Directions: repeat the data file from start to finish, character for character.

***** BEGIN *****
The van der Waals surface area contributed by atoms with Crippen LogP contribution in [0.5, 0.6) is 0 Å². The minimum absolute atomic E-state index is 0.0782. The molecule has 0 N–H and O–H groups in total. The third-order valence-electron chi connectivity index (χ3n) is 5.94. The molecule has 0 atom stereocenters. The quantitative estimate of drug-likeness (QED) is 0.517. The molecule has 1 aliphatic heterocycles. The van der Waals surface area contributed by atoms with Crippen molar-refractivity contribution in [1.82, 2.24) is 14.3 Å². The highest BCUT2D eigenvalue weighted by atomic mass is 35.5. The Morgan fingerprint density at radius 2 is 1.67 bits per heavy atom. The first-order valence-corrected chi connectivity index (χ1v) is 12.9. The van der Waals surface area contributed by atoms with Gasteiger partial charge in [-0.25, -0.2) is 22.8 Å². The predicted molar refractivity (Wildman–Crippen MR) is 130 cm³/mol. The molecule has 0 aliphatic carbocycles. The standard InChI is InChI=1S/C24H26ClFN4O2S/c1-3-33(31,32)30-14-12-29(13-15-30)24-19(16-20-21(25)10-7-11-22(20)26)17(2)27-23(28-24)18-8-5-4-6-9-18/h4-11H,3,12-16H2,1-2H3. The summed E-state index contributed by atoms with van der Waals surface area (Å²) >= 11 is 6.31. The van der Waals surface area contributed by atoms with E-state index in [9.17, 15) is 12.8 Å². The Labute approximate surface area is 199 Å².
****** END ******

The van der Waals surface area contributed by atoms with Crippen LogP contribution in [0.5, 0.6) is 0 Å². The minimum absolute atomic E-state index is 0.0782. The molecule has 0 N–H and O–H groups in total. The third-order valence-electron chi connectivity index (χ3n) is 5.94. The molecule has 0 atom stereocenters. The quantitative estimate of drug-likeness (QED) is 0.517. The molecule has 1 aliphatic heterocycles. The van der Waals surface area contributed by atoms with Crippen molar-refractivity contribution in [1.82, 2.24) is 14.3 Å². The highest BCUT2D eigenvalue weighted by atomic mass is 35.5. The Morgan fingerprint density at radius 2 is 1.67 bits per heavy atom. The first-order valence-corrected chi connectivity index (χ1v) is 12.9. The van der Waals surface area contributed by atoms with Gasteiger partial charge in [-0.25, -0.2) is 22.8 Å². The predicted molar refractivity (Wildman–Crippen MR) is 130 cm³/mol. The molecule has 0 aliphatic carbocycles. The standard InChI is InChI=1S/C24H26ClFN4O2S/c1-3-33(31,32)30-14-12-29(13-15-30)24-19(16-20-21(25)10-7-11-22(20)26)17(2)27-23(28-24)18-8-5-4-6-9-18/h4-11H,3,12-16H2,1-2H3. The summed E-state index contributed by atoms with van der Waals surface area (Å²) >= 11 is 6.31. The van der Waals surface area contributed by atoms with E-state index in [9.17, 15) is 12.8 Å². The Labute approximate surface area is 199 Å².